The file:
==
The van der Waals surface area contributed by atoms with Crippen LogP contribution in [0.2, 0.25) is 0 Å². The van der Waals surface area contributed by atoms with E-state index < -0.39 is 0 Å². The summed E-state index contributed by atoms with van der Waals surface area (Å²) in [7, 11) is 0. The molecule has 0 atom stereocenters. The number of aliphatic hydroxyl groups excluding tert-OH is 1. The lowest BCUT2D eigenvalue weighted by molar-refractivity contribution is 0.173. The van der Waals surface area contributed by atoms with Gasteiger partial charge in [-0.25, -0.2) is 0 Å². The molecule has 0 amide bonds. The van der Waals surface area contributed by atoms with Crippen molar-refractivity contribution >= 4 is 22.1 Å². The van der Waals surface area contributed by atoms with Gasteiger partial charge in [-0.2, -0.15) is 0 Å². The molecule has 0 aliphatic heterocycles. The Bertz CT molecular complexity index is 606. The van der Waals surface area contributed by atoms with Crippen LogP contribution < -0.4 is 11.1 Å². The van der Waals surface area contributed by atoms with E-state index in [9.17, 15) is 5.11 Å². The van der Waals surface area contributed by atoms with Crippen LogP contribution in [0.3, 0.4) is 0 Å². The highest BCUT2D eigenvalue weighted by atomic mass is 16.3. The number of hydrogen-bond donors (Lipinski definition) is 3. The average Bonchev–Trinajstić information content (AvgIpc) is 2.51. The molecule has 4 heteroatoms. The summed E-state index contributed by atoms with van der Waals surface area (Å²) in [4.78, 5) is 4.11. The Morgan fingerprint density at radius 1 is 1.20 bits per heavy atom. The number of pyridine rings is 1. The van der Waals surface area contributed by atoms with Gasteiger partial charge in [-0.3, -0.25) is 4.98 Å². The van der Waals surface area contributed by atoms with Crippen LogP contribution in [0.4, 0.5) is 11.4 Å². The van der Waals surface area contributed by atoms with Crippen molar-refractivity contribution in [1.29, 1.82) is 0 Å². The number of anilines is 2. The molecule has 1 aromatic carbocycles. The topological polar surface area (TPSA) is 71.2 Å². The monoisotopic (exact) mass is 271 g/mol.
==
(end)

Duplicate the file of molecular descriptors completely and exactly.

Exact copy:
The van der Waals surface area contributed by atoms with Crippen LogP contribution in [0.2, 0.25) is 0 Å². The van der Waals surface area contributed by atoms with E-state index < -0.39 is 0 Å². The summed E-state index contributed by atoms with van der Waals surface area (Å²) in [7, 11) is 0. The molecule has 0 atom stereocenters. The number of aliphatic hydroxyl groups excluding tert-OH is 1. The lowest BCUT2D eigenvalue weighted by molar-refractivity contribution is 0.173. The van der Waals surface area contributed by atoms with Gasteiger partial charge in [-0.25, -0.2) is 0 Å². The molecule has 0 amide bonds. The van der Waals surface area contributed by atoms with Crippen molar-refractivity contribution >= 4 is 22.1 Å². The van der Waals surface area contributed by atoms with Gasteiger partial charge in [-0.2, -0.15) is 0 Å². The molecule has 0 aliphatic heterocycles. The Bertz CT molecular complexity index is 606. The van der Waals surface area contributed by atoms with Crippen LogP contribution < -0.4 is 11.1 Å². The van der Waals surface area contributed by atoms with E-state index in [9.17, 15) is 5.11 Å². The van der Waals surface area contributed by atoms with Crippen LogP contribution in [0.3, 0.4) is 0 Å². The highest BCUT2D eigenvalue weighted by atomic mass is 16.3. The number of hydrogen-bond donors (Lipinski definition) is 3. The average Bonchev–Trinajstić information content (AvgIpc) is 2.51. The molecule has 4 heteroatoms. The summed E-state index contributed by atoms with van der Waals surface area (Å²) in [4.78, 5) is 4.11. The Morgan fingerprint density at radius 1 is 1.20 bits per heavy atom. The number of pyridine rings is 1. The van der Waals surface area contributed by atoms with Gasteiger partial charge in [-0.3, -0.25) is 4.98 Å². The van der Waals surface area contributed by atoms with Crippen LogP contribution in [0.4, 0.5) is 11.4 Å². The van der Waals surface area contributed by atoms with Crippen molar-refractivity contribution in [1.29, 1.82) is 0 Å². The number of anilines is 2. The molecule has 1 aromatic carbocycles. The topological polar surface area (TPSA) is 71.2 Å². The monoisotopic (exact) mass is 271 g/mol.